What Investors Need to Know About Carvana's Third Quarter

In general, people despise the car-buying process -- there's a reason there are so many used-car salesman jokes. But that contempt has bred plenty of opportunities for innovative companies to try to transform the experience into something that's more comfortable and less miserable.

Among those innovators is Carvana Co. (NYSE: CVNA), which has caught the attention of investors thanks to a business model that puts much of the purchasing process online, in combination with a unique vending car-pickup option. Let's dig into its third-quarter results and see how the recently-IPOed car dealer is faring.

By the numbers

For a company such as Carvana in the very early innings of a long game, it's fair for investors to expect significant top-line growth, and the company delivered. Revenue soared 128% to a total of $225.4 million, driven by a 133% increase in retail units sold to 11,719. However, because the company is spending capital to expand its footprint, its loss widened by 81%, from $21.99 million, or $0.16 per share in Q3 2016, to $39.8 million, or $0.29 per share.

"We  achieved several significant company milestones during Q3, as we launched a record nine markets and opened our first West Coast inspection and reconditioning center in Phoenix, bringing the Carvana experience coast to coast," said co-founder and CEO Ernie Garcia in a press release. "Looking forward, we expect to see accelerated growth in Q4, putting us in a strong position as we enter 2018."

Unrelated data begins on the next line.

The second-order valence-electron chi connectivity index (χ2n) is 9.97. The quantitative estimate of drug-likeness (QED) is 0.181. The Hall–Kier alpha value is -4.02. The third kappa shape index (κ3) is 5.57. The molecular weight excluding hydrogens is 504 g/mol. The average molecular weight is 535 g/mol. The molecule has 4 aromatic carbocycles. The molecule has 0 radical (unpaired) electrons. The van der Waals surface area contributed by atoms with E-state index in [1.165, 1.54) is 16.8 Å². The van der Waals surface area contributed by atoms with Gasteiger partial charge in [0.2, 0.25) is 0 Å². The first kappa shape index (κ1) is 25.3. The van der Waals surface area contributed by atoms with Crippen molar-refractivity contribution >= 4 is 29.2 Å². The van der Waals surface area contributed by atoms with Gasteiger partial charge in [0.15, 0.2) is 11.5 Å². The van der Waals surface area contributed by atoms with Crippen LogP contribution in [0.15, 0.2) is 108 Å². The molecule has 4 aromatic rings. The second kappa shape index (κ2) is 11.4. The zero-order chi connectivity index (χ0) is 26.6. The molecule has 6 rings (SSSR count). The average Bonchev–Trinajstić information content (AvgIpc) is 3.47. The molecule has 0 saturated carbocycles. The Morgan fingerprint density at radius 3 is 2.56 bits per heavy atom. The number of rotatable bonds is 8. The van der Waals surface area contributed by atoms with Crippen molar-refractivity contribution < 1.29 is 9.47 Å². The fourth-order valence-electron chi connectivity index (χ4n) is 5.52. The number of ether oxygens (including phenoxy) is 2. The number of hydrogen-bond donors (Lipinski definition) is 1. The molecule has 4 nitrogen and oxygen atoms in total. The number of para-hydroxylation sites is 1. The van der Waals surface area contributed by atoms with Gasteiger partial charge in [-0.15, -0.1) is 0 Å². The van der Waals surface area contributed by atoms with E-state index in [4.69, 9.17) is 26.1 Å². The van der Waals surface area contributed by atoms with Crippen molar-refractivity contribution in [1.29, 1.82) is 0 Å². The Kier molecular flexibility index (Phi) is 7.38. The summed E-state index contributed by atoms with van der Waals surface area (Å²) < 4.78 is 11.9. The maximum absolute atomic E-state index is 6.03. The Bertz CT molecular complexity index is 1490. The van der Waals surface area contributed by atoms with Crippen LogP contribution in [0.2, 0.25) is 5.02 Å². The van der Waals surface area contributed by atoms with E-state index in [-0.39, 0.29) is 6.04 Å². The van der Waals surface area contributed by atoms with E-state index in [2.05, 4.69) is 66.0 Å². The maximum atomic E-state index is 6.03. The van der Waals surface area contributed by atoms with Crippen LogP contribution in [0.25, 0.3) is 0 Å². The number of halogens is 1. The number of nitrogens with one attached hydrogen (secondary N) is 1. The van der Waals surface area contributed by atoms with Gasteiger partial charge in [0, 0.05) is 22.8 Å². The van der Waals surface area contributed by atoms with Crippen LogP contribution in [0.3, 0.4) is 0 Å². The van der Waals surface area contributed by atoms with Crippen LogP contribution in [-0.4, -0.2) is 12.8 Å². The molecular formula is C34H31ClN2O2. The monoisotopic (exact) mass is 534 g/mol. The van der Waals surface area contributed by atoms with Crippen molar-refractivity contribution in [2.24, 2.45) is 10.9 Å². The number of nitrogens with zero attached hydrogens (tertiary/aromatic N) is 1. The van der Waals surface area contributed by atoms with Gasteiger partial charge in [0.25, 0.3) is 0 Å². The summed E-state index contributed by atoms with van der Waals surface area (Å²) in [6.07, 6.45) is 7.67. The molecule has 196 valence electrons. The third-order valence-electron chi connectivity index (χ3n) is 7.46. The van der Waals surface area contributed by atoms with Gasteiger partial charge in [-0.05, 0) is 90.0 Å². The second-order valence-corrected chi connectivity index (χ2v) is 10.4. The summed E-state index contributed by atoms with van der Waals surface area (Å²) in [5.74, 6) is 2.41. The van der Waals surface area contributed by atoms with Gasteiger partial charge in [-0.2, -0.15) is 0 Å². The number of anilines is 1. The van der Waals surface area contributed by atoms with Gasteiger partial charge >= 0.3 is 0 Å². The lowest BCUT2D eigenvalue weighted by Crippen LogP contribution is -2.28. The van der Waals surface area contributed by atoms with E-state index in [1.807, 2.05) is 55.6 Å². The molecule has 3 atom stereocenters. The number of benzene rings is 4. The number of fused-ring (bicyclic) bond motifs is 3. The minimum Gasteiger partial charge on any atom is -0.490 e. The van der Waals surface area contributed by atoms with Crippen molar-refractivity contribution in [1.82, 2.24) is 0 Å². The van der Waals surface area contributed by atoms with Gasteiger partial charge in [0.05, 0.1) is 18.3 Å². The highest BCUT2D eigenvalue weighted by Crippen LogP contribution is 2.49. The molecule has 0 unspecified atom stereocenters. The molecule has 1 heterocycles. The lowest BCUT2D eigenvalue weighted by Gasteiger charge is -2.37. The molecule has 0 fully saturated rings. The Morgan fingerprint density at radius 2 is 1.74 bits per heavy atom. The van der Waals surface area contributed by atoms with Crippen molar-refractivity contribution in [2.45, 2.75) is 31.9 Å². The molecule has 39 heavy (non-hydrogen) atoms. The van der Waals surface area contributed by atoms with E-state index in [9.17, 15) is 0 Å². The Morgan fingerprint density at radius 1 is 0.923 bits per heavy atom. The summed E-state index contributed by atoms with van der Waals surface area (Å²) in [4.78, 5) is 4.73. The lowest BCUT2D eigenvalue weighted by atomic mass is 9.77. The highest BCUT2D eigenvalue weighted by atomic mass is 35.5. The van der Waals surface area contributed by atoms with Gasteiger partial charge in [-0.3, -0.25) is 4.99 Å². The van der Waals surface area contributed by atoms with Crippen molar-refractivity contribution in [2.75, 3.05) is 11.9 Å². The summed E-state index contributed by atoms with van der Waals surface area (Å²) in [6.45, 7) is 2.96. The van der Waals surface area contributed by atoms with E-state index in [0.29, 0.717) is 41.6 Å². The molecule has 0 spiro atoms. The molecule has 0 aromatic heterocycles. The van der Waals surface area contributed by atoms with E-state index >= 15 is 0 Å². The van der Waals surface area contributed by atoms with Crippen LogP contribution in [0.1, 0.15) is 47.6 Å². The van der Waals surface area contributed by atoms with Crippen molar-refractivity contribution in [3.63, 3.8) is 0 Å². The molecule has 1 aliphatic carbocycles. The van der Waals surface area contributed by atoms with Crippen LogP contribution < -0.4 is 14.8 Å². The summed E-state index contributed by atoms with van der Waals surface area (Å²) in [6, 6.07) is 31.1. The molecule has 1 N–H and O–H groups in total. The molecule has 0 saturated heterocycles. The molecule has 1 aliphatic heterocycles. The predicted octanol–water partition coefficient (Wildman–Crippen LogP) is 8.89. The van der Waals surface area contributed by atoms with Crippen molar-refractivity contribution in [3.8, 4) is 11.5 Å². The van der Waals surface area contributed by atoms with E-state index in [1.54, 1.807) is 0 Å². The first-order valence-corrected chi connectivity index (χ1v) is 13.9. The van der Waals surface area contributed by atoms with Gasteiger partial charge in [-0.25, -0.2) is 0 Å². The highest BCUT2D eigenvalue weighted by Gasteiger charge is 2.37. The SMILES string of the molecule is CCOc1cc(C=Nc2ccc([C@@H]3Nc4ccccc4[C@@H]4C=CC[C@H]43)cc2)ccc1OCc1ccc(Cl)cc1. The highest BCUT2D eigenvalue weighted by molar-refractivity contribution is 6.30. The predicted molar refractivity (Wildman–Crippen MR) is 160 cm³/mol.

Key metric

One key objective for Carvana is to grow its gross profit per unit. During the quarter, its total GPU jumped $395 to $1,742, which was driven by a reduction in average days to sale -- from 105 days during Q2 to 97 days in Q3 -- and increasing the profitability of ancillary products. While there are many important metrics, if investors had to pick one key data point to watch in the coming quarters and years, it would be GPU. The company has set a long-term goal of hitting a GPU of $3,000, and as the chart below shows, it has made great progress thus far, though it expects a seasonal decline during the fourth quarter.

The road ahead

Management continues to expect strong unit, revenue, and EBITDA margin growth heading into the last quarter of 2017. However, due to typical seasonal factors and its annual Cyber Monday promotion, management predicts an increase in sales of lower priced cars, which will result in a reduction in its average retail prices. That said, guidance for Q4 still anticipates a retail unit sales increase of between 143% and 168% compared to the prior year, which is solid. That should drive a similar 140% to 168% increase in total revenue, with GPU checking in between $1,500 and $1,650, which is healthy, though a sequential decline.

All in all, the recently IPO'd auto retailer delivered a solid quarter of growth, and if management continues to expand its footprint, grow its top line and GPU, and better utilize the recently acquired peer-to-peer car selling service Carlypso, the company should have plenty of growth ahead.

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Daniel Miller has no position in any of the stocks mentioned. The Motley Fool has no position in any of the stocks mentioned. The Motley Fool has a disclosure policy.